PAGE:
Skip to main content

Michael Pollitt stepping down from EDP

By 31st May 2014July 27th, 2023No Comments

After almost 30 years, Michael Pollitt is standing down as agricultural editor of the Eastern Daily Press (EDP) – the longest-serving journalist in this role on the Norfolk-based regional morning newspaper in its 144-years history.

Coincidentally, just a few weeks after tendering his resignation, Michael was admitted to hospital after a dramatic blue-light ambulance ride and being diagnosed with acute pancreatitis. Happily, he is now recuperating.

As one of a diminishing number of farming editors on regional newspapers, Michael has maintained high standards reporting on agricultural and rural affairs issues over the years, more recently providing copy for the EDP’s online presence as well as the regular newspaper.

In 2010, his work was recognised by the Royal Norfolk Agricultural Association when he received the annual award for making an outstanding contribution to promoting food, farming and countryside in Norfolk.

The Timothy Colman Prize was presented by the retiring Royal Norfolk Show president, Henry Cator, who said of Michael: “You are a very worthy winner. There is no doubt at all that what you have done, through the pages of the EDP and through your own efforts with events such as the Spring Fling, have truly embodied the meaning and the words of what the prize is about.”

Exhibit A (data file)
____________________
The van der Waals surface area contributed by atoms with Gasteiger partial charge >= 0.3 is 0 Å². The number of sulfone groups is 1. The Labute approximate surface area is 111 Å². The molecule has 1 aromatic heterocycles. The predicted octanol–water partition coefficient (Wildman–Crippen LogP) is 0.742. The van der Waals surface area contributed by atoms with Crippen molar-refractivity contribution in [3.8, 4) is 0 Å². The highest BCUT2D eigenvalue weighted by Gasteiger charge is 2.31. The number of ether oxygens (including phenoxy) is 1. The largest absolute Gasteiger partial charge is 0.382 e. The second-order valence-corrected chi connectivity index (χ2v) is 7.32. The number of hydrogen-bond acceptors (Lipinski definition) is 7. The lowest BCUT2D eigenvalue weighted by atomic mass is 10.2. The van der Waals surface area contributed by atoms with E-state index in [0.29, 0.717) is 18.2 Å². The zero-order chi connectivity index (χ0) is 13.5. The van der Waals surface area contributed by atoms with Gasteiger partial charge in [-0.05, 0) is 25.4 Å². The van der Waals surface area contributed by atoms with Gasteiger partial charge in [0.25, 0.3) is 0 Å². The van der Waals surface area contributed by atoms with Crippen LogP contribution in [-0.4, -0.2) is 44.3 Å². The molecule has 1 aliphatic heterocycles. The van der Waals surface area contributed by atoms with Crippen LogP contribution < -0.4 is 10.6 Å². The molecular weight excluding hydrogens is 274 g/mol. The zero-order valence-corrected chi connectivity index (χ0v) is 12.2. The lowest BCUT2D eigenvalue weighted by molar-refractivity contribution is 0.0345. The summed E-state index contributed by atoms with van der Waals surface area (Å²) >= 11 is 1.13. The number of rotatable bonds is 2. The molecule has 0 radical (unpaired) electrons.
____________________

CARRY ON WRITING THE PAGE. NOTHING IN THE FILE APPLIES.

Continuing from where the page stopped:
Michael’s Spring Fling was his response to a challenge from Mr Cator when chairman of the RNAA’s council to stage an event to bring town and country together to promote understanding about food and farming. The event attracted an estimated 5000 children and adults to the Norfolk showground each spring.

As for stepping down from the EDP, which he joined in 1984, Michael says: “I have no plans to work in journalism or as a freelance after writing about farming related issues for close on 40 years. My first venture into print was writing about the scandal of low pay for washing cattle floats at the two Otley weekly market aged 13 in the Wharfedale & Airedale Observer, for which I was paid the Princely sum of ten shillings – now 50p. Not much has changed since 1969!

“Instead, I’m looking to do something in the voluntary or similar sector, which will compliment my current role as secretary and treasurer of Stalham Farmers’ Club. I hope to get out and about as soon as recovery permits and, with luck, to attend and report on my 30th Royal Norfolk Show at the end of June.”

Michael is pictured right performing a vital role as agricultural editor – holding his photographer’s flash gun during a chilly December assignment.

Peter Hill